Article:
NPR News

Pages

First And Main
2:24 am
Thu August 9, 2012

Complications, Contradictions In A Fla. Swing County

Sofia Martinez, 40, is a registered nurse in Plant City, Fla., who supports both the DREAM Act and Republican Mitt Romney, who says he would veto it.
Becky Lettenberger NPR

Originally published on Thu August 9, 2012 7:17 pm

As the presidential election nears, Morning Edition has begun a series of reports from an iconic American corner: First and Main. Several times in the next few months, we'll travel to a battleground state, then to a vital county in each state. In that county, we find a starting point for our visit: First and Main streets, the intersection of politics and real life.

Sofia Martinez was a kid when she began what you could call her life on the road.

Read more
Planet Money
2:22 am
Thu August 9, 2012

The Building That's In Two Countries At Once

Hans Hover has one foot in Germany, and one in the Netherlands.
Robert Smith NPR

Originally published on Thu August 9, 2012 1:43 pm

Zoe Chace and Robert Smith are reporting from European borders this week. This is the first story in a four-part series.

A metal strip on the floor of Eurode Business Center marks the border between Germany and the Netherlands.

On one side of the building, there's a German mailbox and a German policeman. On the other side, a Dutch mailbox and a Dutch policeman.

The building was supposed to make it easy to work in both countries. But it's also a reminder of how the European dream isn't yet a reality.

Read more
Movie Interviews
2:21 am
Thu August 9, 2012

Watch This: Lynn Shelton's Eclectic Mix Of Favorites

Lynn Shelton first gained recognition for her 2009 film Humpday. She is known particularly for encouraging actors to improvise on set.
Larry Busacca Getty Images

Originally published on Fri August 10, 2012 1:21 pm

Read more
Dead Stop
2:20 am
Thu August 9, 2012

Uncovering Secrets Buried At A Neglected Cemetery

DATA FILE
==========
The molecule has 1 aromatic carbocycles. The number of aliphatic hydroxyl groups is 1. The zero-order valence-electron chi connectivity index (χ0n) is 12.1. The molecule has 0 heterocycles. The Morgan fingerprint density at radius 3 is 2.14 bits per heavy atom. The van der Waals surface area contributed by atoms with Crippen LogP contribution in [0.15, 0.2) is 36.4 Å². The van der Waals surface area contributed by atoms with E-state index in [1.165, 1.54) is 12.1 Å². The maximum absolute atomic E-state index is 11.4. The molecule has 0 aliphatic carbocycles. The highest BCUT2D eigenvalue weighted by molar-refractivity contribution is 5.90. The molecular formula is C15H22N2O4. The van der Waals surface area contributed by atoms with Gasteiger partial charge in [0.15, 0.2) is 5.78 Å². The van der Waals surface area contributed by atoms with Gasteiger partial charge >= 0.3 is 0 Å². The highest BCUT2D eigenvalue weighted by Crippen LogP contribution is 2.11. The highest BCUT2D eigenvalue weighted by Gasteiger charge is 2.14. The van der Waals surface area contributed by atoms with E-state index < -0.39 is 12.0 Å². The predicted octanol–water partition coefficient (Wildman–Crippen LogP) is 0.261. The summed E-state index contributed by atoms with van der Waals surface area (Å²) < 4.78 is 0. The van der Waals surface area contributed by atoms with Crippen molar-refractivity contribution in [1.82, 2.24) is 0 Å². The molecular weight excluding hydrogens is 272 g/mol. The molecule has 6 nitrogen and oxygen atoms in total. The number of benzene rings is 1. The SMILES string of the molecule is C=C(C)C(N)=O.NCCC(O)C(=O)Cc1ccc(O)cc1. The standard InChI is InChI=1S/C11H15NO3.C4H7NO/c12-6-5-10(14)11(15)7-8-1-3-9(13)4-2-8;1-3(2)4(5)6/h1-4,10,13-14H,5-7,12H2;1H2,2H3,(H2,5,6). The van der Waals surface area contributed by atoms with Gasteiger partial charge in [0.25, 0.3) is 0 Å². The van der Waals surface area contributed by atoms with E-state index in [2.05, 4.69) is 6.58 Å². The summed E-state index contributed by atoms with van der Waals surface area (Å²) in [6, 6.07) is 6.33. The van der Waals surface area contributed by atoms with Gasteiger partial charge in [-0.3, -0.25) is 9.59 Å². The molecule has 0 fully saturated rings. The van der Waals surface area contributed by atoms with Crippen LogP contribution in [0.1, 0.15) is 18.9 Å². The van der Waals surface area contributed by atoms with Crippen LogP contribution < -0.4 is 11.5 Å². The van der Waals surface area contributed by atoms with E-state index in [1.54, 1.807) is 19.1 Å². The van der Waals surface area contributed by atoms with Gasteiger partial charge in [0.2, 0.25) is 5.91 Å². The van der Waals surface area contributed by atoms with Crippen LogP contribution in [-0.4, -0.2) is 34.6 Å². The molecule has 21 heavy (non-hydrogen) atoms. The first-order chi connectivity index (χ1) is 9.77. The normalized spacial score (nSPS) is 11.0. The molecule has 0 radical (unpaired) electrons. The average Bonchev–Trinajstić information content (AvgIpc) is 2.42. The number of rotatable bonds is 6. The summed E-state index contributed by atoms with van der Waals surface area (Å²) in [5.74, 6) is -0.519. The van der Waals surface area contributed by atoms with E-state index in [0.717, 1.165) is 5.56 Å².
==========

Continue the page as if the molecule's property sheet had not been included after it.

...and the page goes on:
Volunteers have been collecting grave markers like these and trying to figure out where they go.
Maggie Martin NPR

Originally published on Thu August 9, 2012 10:07 am

At most cemeteries, hearing weed cutters and lawn mowers trimming grass around graves would seem normal enough. But at Lincoln Cemetery in Montgomery, Ala., these are the sounds of progress.

Lincoln Cemetery was established in 1907 for African-Americans. But with no one in charge of the cemetery or keeping up with burial records, abuse, vandalism and neglect became rampant and the cemetery is in disrepair. Grass and weeds grew three feet high. People picked apart old, crumbling graves and took bones of the deceased.

And no one is quite where people are actually buried.

Read more
Environment
2:19 am
Thu August 9, 2012

Building For Birds: Architects Aim For Safer Skies

Architect Guy Maxwell holds a printout of his proposed design for the new Bridge Building at Vassar College in Poughkeepsie, N.Y.
John W. Poole NPR

Originally published on Thu August 9, 2012 12:07 pm

Second of a two-part series. Read Part 1.

Modern architecture's love affair with tall glass buildings takes a toll. Every year, millions of birds crash into glass windows in North America.

These collisions may seem like an intractable problem. But in New York City, an architect is trying to find a solution.

Read more

Pages